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Seventeenth Sunday of Ordinary Time C: July 24, 2022

Luke 11: 1-13


Fr. John Tran

No doubt the disciples had seen Jesus pray many times. As they looked at him, he must have seemed so absolutely absorbed into God’s presence, his Father’s presence. Then they must have looked into themselves and decided that they did not look the same as Jesus did when they prayed. They wondered why? How were they to pray and come close to the state Jesus was in when he prayed? What was the secret? After all, John the Baptist had taught his disciples to pray, why not did Jesus teach his own?


Why indeed.


What did the disciples expect? It probably was not what the got. Jesus taught them that prayer was simply talking with their Father; first recognizing who he was and wishing for his kingdom to be present; then placing before him our most basic concerns: our daily food, forgiveness of our sins, asking that we too might forgive those who have wronged us, and asking for his protection against evil. In short, prayer is being with our Father, recognizing who he is to us, placing our concerns in his care, and wanting to do our part in making the kingdom alive today.


But as to prayer, it is not something we learn to master like Spanish or cooking. What we are to do is not to manufacture it, but to surrender to the prayer that we already possess, and to get out of its way. As we learn in today’s gospel, the most important prayer technique is to keep at it, to give it a daily place in our lives. It is much better to pray for 15 minutes a day, than to pray for hours on end every now and then.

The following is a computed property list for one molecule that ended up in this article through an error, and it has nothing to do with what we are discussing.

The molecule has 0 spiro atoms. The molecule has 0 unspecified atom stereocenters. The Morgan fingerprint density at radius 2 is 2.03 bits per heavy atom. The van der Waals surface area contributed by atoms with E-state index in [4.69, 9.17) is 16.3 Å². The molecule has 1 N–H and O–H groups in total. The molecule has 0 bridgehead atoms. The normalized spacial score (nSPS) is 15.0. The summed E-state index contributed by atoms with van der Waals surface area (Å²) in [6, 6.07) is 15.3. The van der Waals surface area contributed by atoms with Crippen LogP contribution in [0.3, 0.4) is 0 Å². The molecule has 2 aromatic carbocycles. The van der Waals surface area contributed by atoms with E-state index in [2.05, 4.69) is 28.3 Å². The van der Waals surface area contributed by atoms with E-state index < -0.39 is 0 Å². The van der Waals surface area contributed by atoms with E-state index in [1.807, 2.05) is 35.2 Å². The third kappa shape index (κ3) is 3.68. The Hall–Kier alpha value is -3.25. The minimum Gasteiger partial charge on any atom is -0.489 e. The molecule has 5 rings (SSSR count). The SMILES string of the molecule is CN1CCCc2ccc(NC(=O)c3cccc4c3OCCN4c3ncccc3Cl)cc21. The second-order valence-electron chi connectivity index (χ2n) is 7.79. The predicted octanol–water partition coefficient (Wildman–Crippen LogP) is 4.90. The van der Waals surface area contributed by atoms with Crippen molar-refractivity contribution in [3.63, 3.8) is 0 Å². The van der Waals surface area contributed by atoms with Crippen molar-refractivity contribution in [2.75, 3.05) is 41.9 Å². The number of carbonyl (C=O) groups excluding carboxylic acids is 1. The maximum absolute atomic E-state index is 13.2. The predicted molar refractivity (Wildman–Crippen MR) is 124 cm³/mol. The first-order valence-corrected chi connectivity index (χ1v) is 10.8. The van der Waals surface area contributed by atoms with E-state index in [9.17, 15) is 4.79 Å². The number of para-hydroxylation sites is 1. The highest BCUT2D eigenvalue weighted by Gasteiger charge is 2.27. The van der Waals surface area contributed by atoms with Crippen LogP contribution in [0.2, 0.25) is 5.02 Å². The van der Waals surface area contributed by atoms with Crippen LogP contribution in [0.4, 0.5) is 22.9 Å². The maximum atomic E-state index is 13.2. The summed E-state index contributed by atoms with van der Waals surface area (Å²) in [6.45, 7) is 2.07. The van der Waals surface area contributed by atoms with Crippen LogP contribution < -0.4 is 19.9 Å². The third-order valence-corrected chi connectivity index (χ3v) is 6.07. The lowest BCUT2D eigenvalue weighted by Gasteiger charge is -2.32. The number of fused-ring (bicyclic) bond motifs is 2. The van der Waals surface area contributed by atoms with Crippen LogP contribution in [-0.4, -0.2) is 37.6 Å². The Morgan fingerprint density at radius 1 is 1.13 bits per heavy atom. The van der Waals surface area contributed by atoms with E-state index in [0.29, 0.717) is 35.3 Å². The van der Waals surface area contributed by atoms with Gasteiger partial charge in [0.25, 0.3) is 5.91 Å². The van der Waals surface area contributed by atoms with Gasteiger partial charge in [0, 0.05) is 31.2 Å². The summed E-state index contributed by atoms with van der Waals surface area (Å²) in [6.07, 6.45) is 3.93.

We have many concerns each day, and we may pray about them; but the most important thing is to take time away from them and give them over to our Father. This, in fact, gives life to the rest of our day.


We need to be like Jesus, and give away the time, and lay it simply before God without demanding that we see the results we want to happen. A colleague asked C.S. Lewis if he really thought he could change God with his prayer for the cure of his wife’s cancer. Lewis replied: “Prayer doesn’t change God; it changes me.” A well-know rabbi talks about the Sabbath as being a window on eternity. That is what prayer is, a window on eternity. We let God in, we let ourselves be the prayer that we already are.




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